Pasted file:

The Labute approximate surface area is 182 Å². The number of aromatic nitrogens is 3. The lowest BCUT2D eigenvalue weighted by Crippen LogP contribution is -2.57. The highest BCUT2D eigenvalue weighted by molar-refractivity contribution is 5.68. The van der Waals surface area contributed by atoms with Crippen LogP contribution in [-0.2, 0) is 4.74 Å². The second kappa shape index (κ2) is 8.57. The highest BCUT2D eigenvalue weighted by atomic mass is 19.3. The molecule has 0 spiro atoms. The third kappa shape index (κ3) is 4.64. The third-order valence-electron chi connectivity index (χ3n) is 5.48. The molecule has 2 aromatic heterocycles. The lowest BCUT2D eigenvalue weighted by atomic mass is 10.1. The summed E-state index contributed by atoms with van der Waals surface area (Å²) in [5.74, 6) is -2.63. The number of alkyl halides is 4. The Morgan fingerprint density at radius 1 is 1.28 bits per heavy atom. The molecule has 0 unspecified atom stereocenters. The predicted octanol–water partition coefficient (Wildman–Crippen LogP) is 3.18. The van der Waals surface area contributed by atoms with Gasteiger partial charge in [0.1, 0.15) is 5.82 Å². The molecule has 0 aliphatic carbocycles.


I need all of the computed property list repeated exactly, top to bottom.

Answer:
The Labute approximate surface area is 182 Å². The number of aromatic nitrogens is 3. The lowest BCUT2D eigenvalue weighted by Crippen LogP contribution is -2.57. The highest BCUT2D eigenvalue weighted by molar-refractivity contribution is 5.68. The van der Waals surface area contributed by atoms with Crippen LogP contribution in [-0.2, 0) is 4.74 Å². The second kappa shape index (κ2) is 8.57. The highest BCUT2D eigenvalue weighted by atomic mass is 19.3. The molecule has 0 spiro atoms. The third kappa shape index (κ3) is 4.64. The third-order valence-electron chi connectivity index (χ3n) is 5.48. The molecule has 2 aromatic heterocycles. The lowest BCUT2D eigenvalue weighted by atomic mass is 10.1. The summed E-state index contributed by atoms with van der Waals surface area (Å²) in [5.74, 6) is -2.63. The number of alkyl halides is 4. The Morgan fingerprint density at radius 1 is 1.28 bits per heavy atom. The molecule has 0 unspecified atom stereocenters. The predicted octanol–water partition coefficient (Wildman–Crippen LogP) is 3.18. The van der Waals surface area contributed by atoms with Gasteiger partial charge in [0.1, 0.15) is 5.82 Å². The molecule has 0 aliphatic carbocycles.